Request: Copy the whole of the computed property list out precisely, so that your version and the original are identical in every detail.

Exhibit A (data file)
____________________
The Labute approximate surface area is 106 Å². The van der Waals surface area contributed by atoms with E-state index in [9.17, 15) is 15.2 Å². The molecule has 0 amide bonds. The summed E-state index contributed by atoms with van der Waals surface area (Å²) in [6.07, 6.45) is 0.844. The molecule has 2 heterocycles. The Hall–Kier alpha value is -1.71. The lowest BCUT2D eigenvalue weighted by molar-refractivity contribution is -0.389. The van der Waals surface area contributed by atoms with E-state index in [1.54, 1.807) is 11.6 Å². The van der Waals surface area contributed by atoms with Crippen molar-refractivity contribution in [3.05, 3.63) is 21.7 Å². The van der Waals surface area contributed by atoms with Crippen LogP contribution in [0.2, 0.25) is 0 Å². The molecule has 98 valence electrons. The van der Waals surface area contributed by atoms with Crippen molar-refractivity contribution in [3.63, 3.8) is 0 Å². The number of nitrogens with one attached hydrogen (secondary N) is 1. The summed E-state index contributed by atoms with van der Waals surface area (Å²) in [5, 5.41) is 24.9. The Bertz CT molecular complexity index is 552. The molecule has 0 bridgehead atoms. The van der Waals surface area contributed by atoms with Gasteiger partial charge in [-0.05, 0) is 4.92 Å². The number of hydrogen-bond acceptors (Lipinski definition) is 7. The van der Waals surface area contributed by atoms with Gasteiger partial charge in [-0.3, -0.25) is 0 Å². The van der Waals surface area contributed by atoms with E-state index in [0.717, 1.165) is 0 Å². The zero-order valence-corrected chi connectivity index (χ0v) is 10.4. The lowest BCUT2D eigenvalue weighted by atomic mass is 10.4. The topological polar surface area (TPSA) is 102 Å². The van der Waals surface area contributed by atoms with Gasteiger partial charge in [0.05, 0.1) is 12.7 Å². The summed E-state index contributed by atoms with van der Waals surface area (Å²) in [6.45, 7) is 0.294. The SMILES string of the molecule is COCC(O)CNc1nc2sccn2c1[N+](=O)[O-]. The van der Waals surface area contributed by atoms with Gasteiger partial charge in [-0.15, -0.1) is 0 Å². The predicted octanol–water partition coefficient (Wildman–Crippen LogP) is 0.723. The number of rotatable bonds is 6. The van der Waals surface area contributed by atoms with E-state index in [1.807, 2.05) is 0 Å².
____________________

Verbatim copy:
The Labute approximate surface area is 106 Å². The van der Waals surface area contributed by atoms with E-state index in [9.17, 15) is 15.2 Å². The molecule has 0 amide bonds. The summed E-state index contributed by atoms with van der Waals surface area (Å²) in [6.07, 6.45) is 0.844. The molecule has 2 heterocycles. The Hall–Kier alpha value is -1.71. The lowest BCUT2D eigenvalue weighted by molar-refractivity contribution is -0.389. The van der Waals surface area contributed by atoms with E-state index in [1.54, 1.807) is 11.6 Å². The van der Waals surface area contributed by atoms with Crippen molar-refractivity contribution in [3.05, 3.63) is 21.7 Å². The van der Waals surface area contributed by atoms with Crippen LogP contribution in [0.2, 0.25) is 0 Å². The molecule has 98 valence electrons. The van der Waals surface area contributed by atoms with Crippen molar-refractivity contribution in [3.63, 3.8) is 0 Å². The number of nitrogens with one attached hydrogen (secondary N) is 1. The summed E-state index contributed by atoms with van der Waals surface area (Å²) in [5, 5.41) is 24.9. The Bertz CT molecular complexity index is 552. The molecule has 0 bridgehead atoms. The van der Waals surface area contributed by atoms with Gasteiger partial charge in [-0.05, 0) is 4.92 Å². The number of hydrogen-bond acceptors (Lipinski definition) is 7. The van der Waals surface area contributed by atoms with Gasteiger partial charge in [-0.3, -0.25) is 0 Å². The van der Waals surface area contributed by atoms with E-state index in [0.717, 1.165) is 0 Å². The zero-order valence-corrected chi connectivity index (χ0v) is 10.4. The lowest BCUT2D eigenvalue weighted by atomic mass is 10.4. The topological polar surface area (TPSA) is 102 Å². The van der Waals surface area contributed by atoms with Gasteiger partial charge in [0.05, 0.1) is 12.7 Å². The summed E-state index contributed by atoms with van der Waals surface area (Å²) in [6.45, 7) is 0.294. The SMILES string of the molecule is COCC(O)CNc1nc2sccn2c1[N+](=O)[O-]. The van der Waals surface area contributed by atoms with Gasteiger partial charge in [-0.15, -0.1) is 0 Å². The predicted octanol–water partition coefficient (Wildman–Crippen LogP) is 0.723. The number of rotatable bonds is 6. The van der Waals surface area contributed by atoms with E-state index in [1.807, 2.05) is 0 Å².